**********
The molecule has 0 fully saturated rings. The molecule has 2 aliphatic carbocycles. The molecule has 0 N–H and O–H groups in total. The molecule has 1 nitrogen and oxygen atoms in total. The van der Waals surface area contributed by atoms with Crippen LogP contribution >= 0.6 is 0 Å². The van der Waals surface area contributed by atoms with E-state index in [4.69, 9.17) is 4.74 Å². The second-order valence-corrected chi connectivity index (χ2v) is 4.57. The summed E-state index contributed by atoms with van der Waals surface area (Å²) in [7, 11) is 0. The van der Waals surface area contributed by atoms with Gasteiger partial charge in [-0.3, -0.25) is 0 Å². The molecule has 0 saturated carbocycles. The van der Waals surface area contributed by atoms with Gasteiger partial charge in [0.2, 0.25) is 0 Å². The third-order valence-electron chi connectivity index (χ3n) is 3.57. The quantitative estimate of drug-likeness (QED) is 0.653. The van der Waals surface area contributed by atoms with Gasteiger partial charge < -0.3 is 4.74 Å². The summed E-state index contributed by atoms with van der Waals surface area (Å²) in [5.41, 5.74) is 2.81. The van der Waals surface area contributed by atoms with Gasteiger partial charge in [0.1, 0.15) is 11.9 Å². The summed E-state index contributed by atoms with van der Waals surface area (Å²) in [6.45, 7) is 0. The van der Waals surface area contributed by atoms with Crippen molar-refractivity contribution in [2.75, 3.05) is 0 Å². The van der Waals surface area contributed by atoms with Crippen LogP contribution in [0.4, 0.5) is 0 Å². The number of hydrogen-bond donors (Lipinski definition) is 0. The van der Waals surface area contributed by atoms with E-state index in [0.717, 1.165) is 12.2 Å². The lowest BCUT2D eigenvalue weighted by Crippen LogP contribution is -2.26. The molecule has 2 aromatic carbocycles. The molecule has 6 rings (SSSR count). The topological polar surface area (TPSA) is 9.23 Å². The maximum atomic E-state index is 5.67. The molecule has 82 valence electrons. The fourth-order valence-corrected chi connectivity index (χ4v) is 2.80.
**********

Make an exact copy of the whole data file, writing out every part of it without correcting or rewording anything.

The molecule has 0 fully saturated rings. The molecule has 2 aliphatic carbocycles. The molecule has 0 N–H and O–H groups in total. The molecule has 1 nitrogen and oxygen atoms in total. The van der Waals surface area contributed by atoms with Crippen LogP contribution >= 0.6 is 0 Å². The van der Waals surface area contributed by atoms with E-state index in [4.69, 9.17) is 4.74 Å². The second-order valence-corrected chi connectivity index (χ2v) is 4.57. The summed E-state index contributed by atoms with van der Waals surface area (Å²) in [7, 11) is 0. The van der Waals surface area contributed by atoms with Gasteiger partial charge in [-0.3, -0.25) is 0 Å². The molecule has 0 saturated carbocycles. The van der Waals surface area contributed by atoms with Gasteiger partial charge in [0.2, 0.25) is 0 Å². The third-order valence-electron chi connectivity index (χ3n) is 3.57. The quantitative estimate of drug-likeness (QED) is 0.653. The van der Waals surface area contributed by atoms with Gasteiger partial charge < -0.3 is 4.74 Å². The summed E-state index contributed by atoms with van der Waals surface area (Å²) in [5.41, 5.74) is 2.81. The van der Waals surface area contributed by atoms with Gasteiger partial charge in [0.1, 0.15) is 11.9 Å². The summed E-state index contributed by atoms with van der Waals surface area (Å²) in [6.45, 7) is 0. The van der Waals surface area contributed by atoms with Crippen molar-refractivity contribution in [2.75, 3.05) is 0 Å². The van der Waals surface area contributed by atoms with Crippen LogP contribution in [0.4, 0.5) is 0 Å². The number of hydrogen-bond donors (Lipinski definition) is 0. The van der Waals surface area contributed by atoms with E-state index in [0.717, 1.165) is 12.2 Å². The lowest BCUT2D eigenvalue weighted by Crippen LogP contribution is -2.26. The molecule has 2 aromatic carbocycles. The molecule has 6 rings (SSSR count). The topological polar surface area (TPSA) is 9.23 Å². The maximum atomic E-state index is 5.67. The molecule has 82 valence electrons. The fourth-order valence-corrected chi connectivity index (χ4v) is 2.80.